historical

A Murder Most French By Colleen Cambridge: Review/Giveaway

by Sarah Erwin


I’m no stranger to Colleen Cambridge’s enchanting storytelling, but this is my first time meeting her sleuth, Tabitha Knight. It can be a gamble picking up book two in a series without reading the first, but I am happy to report that the kindhearted, yet fierce Tabitha dazzled me right from page one, and by page two, she felt like an old friend. The warm, inviting way in which Cambridge writes her characters (and the settings they inhabit) has a mesmerizing effect on the reader.

Murder on Mistletoe Lane By Clara McKenna: Review/Giveaway/Interview

by Sarah Erwin


Cozy historical mystery readers are in for a treat with Clara McKenna’s Murder on Mistletoe Lane, book five in the Stella and Lyndy Mystery series. While this title could easily be read as a standalone, readers who haven’t yet met Stella and Lyndy will enjoy going back to books one through four. I listened to books one to four and found the performances spectacular.

Mystery Coming Attractions: November 2023

by Shawn Stevens


Can you believe the holidays are just around the corner, and as temperatures begin to dip, our cozy sweaters come out from hibernation, and the allure of curling up with a good book grows stronger. This November, why not indulge your love for reading by exploring these latest releases? Find that perfect spot to kick up your feet, unwind, and immerse yourself in the enchanting worlds waiting within the pages of these November treasures.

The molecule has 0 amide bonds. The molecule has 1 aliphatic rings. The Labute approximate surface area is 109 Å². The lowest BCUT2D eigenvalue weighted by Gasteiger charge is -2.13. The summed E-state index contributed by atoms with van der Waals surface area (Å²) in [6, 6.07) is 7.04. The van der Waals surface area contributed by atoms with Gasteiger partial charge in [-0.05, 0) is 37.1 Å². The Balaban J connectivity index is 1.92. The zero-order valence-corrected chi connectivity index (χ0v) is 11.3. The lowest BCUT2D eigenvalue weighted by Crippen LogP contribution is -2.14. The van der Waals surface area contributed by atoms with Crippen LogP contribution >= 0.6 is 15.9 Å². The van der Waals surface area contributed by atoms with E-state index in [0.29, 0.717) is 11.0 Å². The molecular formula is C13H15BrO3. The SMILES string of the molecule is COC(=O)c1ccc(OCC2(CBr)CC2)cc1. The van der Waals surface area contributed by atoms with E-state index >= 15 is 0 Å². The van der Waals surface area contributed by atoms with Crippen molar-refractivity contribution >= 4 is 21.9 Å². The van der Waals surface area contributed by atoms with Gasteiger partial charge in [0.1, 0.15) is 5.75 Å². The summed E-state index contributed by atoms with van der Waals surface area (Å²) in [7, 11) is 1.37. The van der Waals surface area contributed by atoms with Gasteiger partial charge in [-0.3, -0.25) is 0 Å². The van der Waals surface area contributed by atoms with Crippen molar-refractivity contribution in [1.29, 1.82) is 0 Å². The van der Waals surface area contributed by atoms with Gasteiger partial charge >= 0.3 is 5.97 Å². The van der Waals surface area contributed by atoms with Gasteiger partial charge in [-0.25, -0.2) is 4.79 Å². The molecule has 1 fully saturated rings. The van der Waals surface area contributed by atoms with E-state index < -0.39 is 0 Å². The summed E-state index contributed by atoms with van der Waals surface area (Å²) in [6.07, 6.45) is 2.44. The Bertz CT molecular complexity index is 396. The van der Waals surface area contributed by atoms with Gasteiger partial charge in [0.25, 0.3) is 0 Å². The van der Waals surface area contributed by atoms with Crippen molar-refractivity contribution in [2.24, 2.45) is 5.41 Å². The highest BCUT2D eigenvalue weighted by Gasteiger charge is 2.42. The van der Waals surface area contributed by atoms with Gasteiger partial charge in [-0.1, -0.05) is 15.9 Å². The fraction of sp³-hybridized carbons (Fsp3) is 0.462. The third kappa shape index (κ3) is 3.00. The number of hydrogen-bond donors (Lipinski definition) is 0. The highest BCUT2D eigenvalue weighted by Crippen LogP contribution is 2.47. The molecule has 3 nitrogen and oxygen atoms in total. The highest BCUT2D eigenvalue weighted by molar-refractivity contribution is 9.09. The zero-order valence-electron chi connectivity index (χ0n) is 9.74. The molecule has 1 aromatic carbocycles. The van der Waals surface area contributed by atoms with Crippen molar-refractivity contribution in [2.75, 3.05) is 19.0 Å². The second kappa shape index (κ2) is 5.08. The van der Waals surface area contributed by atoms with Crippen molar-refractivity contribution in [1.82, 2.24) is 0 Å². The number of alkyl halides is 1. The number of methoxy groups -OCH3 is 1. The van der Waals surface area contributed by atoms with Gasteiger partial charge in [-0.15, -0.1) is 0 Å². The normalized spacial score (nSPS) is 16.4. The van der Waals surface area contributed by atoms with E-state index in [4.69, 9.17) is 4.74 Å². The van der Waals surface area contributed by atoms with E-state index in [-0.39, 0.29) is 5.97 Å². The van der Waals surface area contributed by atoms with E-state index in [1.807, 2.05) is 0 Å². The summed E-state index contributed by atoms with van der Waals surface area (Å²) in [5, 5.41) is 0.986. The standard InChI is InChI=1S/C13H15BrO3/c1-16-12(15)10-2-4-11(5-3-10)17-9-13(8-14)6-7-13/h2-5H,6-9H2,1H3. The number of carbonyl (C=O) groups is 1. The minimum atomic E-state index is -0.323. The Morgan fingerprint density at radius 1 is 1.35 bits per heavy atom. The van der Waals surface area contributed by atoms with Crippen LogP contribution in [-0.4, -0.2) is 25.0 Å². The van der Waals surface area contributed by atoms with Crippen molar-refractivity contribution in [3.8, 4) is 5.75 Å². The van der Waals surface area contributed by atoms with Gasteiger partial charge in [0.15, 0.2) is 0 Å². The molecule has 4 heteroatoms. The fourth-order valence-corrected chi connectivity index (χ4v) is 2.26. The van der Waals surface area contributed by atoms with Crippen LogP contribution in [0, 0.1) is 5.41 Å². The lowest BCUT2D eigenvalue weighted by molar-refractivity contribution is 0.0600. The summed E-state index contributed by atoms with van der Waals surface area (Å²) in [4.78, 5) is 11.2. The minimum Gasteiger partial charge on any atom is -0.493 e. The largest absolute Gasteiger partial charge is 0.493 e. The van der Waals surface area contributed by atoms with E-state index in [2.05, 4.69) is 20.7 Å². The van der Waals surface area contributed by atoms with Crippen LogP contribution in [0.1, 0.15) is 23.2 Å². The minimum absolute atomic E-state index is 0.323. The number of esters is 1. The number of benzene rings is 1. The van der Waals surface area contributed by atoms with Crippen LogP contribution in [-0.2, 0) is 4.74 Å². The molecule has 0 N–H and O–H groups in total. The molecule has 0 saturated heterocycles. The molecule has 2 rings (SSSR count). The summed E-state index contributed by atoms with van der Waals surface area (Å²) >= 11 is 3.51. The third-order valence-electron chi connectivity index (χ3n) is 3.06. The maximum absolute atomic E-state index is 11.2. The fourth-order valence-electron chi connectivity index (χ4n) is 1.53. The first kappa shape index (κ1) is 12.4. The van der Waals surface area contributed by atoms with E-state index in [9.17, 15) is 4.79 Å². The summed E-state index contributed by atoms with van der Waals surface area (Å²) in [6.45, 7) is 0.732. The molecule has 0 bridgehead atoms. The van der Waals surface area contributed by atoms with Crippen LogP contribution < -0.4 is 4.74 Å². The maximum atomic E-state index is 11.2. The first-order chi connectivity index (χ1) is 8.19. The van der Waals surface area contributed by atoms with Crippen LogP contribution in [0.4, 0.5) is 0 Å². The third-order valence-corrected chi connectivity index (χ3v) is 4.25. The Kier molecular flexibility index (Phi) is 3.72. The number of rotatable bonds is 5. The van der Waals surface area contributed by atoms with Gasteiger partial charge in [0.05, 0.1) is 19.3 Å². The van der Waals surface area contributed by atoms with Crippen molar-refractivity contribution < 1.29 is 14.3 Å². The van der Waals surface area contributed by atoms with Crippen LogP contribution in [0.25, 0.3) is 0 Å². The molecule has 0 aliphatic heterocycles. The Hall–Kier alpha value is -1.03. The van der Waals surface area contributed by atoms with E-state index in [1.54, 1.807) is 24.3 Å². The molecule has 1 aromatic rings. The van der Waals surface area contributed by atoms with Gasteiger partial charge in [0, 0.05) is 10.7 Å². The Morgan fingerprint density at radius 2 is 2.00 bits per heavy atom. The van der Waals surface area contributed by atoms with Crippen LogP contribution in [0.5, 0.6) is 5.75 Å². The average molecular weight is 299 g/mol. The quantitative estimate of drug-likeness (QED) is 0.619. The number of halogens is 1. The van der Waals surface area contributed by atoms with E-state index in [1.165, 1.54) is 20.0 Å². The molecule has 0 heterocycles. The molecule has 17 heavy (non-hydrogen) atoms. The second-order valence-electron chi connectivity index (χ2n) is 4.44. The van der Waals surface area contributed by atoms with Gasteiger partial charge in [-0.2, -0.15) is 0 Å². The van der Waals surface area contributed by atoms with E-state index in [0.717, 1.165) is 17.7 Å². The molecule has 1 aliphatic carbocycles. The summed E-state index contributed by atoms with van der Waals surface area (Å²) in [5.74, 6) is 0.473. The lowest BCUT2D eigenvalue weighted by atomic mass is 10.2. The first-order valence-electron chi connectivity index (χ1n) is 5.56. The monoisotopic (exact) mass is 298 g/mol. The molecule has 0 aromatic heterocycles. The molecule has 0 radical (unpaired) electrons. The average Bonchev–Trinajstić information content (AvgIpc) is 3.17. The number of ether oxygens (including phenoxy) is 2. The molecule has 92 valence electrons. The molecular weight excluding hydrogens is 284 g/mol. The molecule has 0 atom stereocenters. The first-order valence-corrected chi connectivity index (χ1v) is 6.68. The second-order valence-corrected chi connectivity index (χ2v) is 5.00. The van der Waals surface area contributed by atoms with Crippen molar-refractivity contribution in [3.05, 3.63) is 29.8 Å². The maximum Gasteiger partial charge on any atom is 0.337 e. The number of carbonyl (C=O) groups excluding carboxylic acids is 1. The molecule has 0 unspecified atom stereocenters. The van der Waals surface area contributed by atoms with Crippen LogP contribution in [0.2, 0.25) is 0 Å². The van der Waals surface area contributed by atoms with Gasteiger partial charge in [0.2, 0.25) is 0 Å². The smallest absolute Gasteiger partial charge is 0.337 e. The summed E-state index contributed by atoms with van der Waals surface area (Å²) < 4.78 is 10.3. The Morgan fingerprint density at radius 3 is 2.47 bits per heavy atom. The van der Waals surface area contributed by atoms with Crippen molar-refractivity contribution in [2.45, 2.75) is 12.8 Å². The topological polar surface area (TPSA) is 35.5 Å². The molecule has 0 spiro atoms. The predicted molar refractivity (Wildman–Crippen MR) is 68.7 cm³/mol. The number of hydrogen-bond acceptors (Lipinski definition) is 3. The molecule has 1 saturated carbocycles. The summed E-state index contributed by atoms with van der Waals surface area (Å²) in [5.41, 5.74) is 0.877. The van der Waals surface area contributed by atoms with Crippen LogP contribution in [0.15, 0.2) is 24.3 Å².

Mystery and History

by Jacqueline Seewald


My adult mystery series, featuring amateur sleuth and psychic librarian Kim Reynolds, consists of five novels: The Inferno Collection, The Drowning Pool, The Truth Sleuth, The Bad Wife, and Blood Family. They were all set in central New Jersey, where I lived for 40 years, and were contemporary novels. The need for researching history was limited.

Path of Peril

by Marlie Wasserman


Some of you reading Kings River Life Magazine are old enough to remember the horrible day in 1963 when Lee Harvey Oswald assassinated John F. Kennedy. If you do remember, you will have lived through one presidential assassination. Now, imagine your memories if you were a middle-aged adult in 1900. You would remember the day John Wilkes Booth assassinated Abraham Lincoln in 1865, the day Charles Guiteau shot James Garfield in 1881, and the day Leon Czolgosz shot William McKinley in 1901. Three presidents dead in office in 36 years.

Courting Dragons A King’s Fool Mystery By Jeri Westerson: Review/Giveaway

by Kathleen Costa


Entertainment in the sixteenth century, by our modern standards, was primitive: no moving pictures streaming, recorded music to take on the road, or thousands of books in your tiny hand-held device. No, none of that, it was a “fool” in colorful garb telling quips and storytelling, doing athletic stunts and magic tricks, or performing musical interludes and dramatic interpretations.

The Unkept Woman By Allison Montclair: Review/Giveaway

by Sandra Murphy


In 1946, two women, who shouldn’t have been friends or even known each other, opened The Right Sort marriage agency. Women, whose work was prized during the war years, are booted out of their jobs when the men returned home. There’s also a definite shortage of marriageable men due to the high death toll. How’s a girl supposed to meet the right sort of guy? Before Match.com, there was The Right Sort.

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